Sean Dwyer recounts his experiences from the 2013 Opilio crab season in the Bering Sea. The Brenna A is one of the best tenders for AGS out of Ketchikan. Great story and an awesome video. Thanks to PugetSoundBoatWorks in Seattle, you can see more videos on their Youtube Channel.
(CBS Seattle/AP) -- The first planeload of Copper River salmon landed at Sea-Tac Airport Friday morning.
The journey began in Cordova, Alaska and some some of the salmon goes straight to the grills of area chefs competing in the annual Copper River Cook-Off.
This year Master Sgt. Robert Schulman, a 31-year Air Force Reserve chef from the 446th Airlift Wing at Joint Base Lewis-McChord is joining the competition along with chefs from WildFin American Grill, Anthony's and Seastar.
Hal Rayle narrates an expose' on the plans to build a copper mine in Bristol Bay, Alaska. near the heart of the salmon breeding waters. The deepest and most dangerous copper mine in all of North America. The mine will be built by a group of European consortiums with little or no interest in the salmon's welfare.
The salmon season has officially started this year in Alaska! This beautiful fish was caught in Southeast Alaska. Southeast is one of the few major producing salmon regions that harvest all species of salmon.
That’s Right! It’s salmon time in Alaska! Local fishermen will head out in early this morning for a 7 A.M. opener, which marks the start of the 2013 salmon season. The webcam is a view is from the top of My Eyak, overlooking Cordova’s beautiful harbor. Unfortunately, the weather forecast is a bit nasty. Alaska doesn’t want to break free of winter’s icy grip this spring. The local airport reported record lows this morning, too. Regardless of the conditions wild caught salmon will be hitting dinner tables soon. Copper River Reds will be wisked from the tiny port of Cordova and travel across the world within just a few days. Fresh Alaskan salmon will hit stores by Friday. Ever wonder how “Copper River Reds” got so popular? Check out this recent article:
It’s been 30 years since Jon Rowley first persuaded a few salmon fishermen on Alaska’s Copper River that they might be able to do something with their superb fish other than sell it to the cannery. But even he never guessed things would get this crazy.
Today, Copper River salmon is a smash hit. And at the root of this success are a couple of big ideas, one that seems obvious today — getting the best fish and handling them carefully — and one that is still a bit wacky — a race to see which restaurant could serve the first Copper River king salmon of the season
As the Copper River season begins Wednesday, these fish will be one of the few name-dropped on menus. And the first fresh Copper River salmon of the season could fetch as much as $50 a pound.
But 30 years ago, almost none of the fish was even sold fresh. When food marketing guru Jon Rowley offered the fishermen $3.50 a pound, they were overjoyed.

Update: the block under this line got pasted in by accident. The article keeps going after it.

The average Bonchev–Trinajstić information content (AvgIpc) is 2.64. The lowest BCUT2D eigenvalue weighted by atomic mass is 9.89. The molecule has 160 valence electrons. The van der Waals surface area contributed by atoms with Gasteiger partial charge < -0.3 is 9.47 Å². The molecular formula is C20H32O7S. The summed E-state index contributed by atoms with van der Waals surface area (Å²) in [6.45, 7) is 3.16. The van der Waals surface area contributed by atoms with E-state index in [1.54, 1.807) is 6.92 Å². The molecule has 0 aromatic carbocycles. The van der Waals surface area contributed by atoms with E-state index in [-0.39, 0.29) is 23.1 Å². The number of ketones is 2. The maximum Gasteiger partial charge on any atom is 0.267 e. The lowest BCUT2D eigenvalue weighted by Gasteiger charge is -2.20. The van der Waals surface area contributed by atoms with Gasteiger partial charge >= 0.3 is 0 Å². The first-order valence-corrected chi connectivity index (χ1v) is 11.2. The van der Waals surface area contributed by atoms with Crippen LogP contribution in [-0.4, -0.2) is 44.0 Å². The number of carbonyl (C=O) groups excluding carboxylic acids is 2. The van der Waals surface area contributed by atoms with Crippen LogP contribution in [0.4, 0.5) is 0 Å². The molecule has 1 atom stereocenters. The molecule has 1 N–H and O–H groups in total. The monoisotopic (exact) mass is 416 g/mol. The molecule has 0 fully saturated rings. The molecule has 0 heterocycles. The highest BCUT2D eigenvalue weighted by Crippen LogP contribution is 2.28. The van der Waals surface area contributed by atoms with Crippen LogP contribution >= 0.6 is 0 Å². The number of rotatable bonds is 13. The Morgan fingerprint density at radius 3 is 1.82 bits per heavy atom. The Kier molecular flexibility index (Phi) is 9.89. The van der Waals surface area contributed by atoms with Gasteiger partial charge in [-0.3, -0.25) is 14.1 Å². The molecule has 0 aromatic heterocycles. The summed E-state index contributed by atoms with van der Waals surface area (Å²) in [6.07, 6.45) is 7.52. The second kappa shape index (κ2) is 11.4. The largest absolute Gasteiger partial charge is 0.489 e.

Great work, Brett! Keep up your fight to Stop Pebble Mine. Good luck this year in Bristol Bay, too!
It's hard to believe it's been nearly a decade since I've been to Bristol Bay! In 2004, the price was a only .46 cents for big “panhandle” sockeye salmon. It was a amazing to see “walls” salmon slam into the nets, as we skipped over other gilnets in pursuit a few precious moments at the front of the pack. The season ripped by and I headed south to catch up on southeast Alaska salmon seining gig! I would enjoy the chance to get some updated photos of the fishery. I might have to make a 10 year anniversary return to the wicked waters of the Bristol Bay salmon run.
This is a fun app for the kiddos. I mentionted it because its the free App Of The Day from AppAdvice. Click on the link to download for free. It’s a limited time offer.
Fish play an important role in our subsistence lifestyle – for food and also income. The video showcases some of the types of fish found in Bristol Bay as well as smoked fish, dried fish, salted fish, and smokehouses.
Day in Our Bay is a community-based digital storytelling forum giving voice to Bristol Bay Native Corporation shareholders in the Bristol Bay region of Alaska #NativeVoices #NativeFilm
The rather ugly intruder is a northern snakehead fish, which is native to China, Russia and Korea, and for some weird reason, Harlem Meer. Able to breathe air and occasionally live out of water, the fish are known to prey on frogs and crayfish.
However, it is certainly not welcome and environmental officials are planning to survey a Central Park lake this week to search for this invasive predator fish. They state that it threatens to disrupt the ecosystem and that it is so disruptive, the state actually prohibits possession, sale and transport of the live fish and also of its eggs.
Signs have now gone up around Harlem Meer warning fisherman who catch one not to throw it back. In fact the signs ask anglers to “secure the fish” and “keep it in a secure container until it is picked up by officials.”
They are so serious about this that if park officials cannot be found at the boathouse, people are urged to call 311 and report the catch.
Via Youtube: Longlining the Bering Sea, sometimes sealions take fish from our line. Here's a view of a sealion agressively stealing cod from our fishing line in the Bering Sea. I have many other bering sea videos on my page.
I found the F/V Sunset anchored up in Sitka this spring during the herring fishery. I've heard numerous crazy stories about this vessel over the years, so it was interesting to see first hand.
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Commercial fishing in Alaska has defined my life for the past 16 years. When I'm not fishing, I take to the interwebs and try to keep up with all tech things that move so much faster than me.